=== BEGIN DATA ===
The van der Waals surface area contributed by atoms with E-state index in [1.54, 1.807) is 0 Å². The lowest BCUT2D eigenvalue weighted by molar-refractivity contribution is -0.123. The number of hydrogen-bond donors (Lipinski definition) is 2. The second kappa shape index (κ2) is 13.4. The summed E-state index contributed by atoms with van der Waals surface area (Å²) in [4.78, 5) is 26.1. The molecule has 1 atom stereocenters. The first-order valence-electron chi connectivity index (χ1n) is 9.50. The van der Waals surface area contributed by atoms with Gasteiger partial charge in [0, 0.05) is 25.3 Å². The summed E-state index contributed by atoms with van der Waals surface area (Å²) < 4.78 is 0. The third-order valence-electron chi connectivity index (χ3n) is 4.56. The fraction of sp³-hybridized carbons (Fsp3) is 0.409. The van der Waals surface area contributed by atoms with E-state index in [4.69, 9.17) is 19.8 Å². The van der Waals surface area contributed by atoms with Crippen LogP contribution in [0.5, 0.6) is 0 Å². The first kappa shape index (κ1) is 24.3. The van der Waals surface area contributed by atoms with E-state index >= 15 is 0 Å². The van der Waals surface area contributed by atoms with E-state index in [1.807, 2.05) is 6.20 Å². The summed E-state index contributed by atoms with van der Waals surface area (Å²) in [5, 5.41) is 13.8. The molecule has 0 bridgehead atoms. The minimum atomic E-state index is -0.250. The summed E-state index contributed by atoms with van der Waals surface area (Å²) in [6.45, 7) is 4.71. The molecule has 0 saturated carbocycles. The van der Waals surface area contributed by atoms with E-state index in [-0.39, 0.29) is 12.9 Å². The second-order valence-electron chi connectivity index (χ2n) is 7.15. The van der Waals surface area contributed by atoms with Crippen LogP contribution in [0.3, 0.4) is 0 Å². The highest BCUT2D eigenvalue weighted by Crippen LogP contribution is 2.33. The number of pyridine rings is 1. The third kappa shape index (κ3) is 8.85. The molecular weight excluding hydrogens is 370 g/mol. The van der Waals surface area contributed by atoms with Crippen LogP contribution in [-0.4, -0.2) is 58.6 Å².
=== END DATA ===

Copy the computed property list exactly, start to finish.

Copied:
The van der Waals surface area contributed by atoms with E-state index in [1.54, 1.807) is 0 Å². The lowest BCUT2D eigenvalue weighted by molar-refractivity contribution is -0.123. The number of hydrogen-bond donors (Lipinski definition) is 2. The second kappa shape index (κ2) is 13.4. The summed E-state index contributed by atoms with van der Waals surface area (Å²) in [4.78, 5) is 26.1. The molecule has 1 atom stereocenters. The first-order valence-electron chi connectivity index (χ1n) is 9.50. The van der Waals surface area contributed by atoms with Gasteiger partial charge in [0, 0.05) is 25.3 Å². The summed E-state index contributed by atoms with van der Waals surface area (Å²) < 4.78 is 0. The third-order valence-electron chi connectivity index (χ3n) is 4.56. The fraction of sp³-hybridized carbons (Fsp3) is 0.409. The van der Waals surface area contributed by atoms with E-state index in [4.69, 9.17) is 19.8 Å². The van der Waals surface area contributed by atoms with Crippen LogP contribution in [0.5, 0.6) is 0 Å². The first kappa shape index (κ1) is 24.3. The van der Waals surface area contributed by atoms with E-state index >= 15 is 0 Å². The van der Waals surface area contributed by atoms with E-state index in [1.807, 2.05) is 6.20 Å². The summed E-state index contributed by atoms with van der Waals surface area (Å²) in [5, 5.41) is 13.8. The molecule has 0 bridgehead atoms. The minimum atomic E-state index is -0.250. The summed E-state index contributed by atoms with van der Waals surface area (Å²) in [6.45, 7) is 4.71. The molecule has 0 saturated carbocycles. The van der Waals surface area contributed by atoms with E-state index in [-0.39, 0.29) is 12.9 Å². The second-order valence-electron chi connectivity index (χ2n) is 7.15. The van der Waals surface area contributed by atoms with Crippen LogP contribution in [0.3, 0.4) is 0 Å². The highest BCUT2D eigenvalue weighted by Crippen LogP contribution is 2.33. The number of pyridine rings is 1. The third kappa shape index (κ3) is 8.85. The molecular weight excluding hydrogens is 370 g/mol. The van der Waals surface area contributed by atoms with Crippen LogP contribution in [-0.4, -0.2) is 58.6 Å².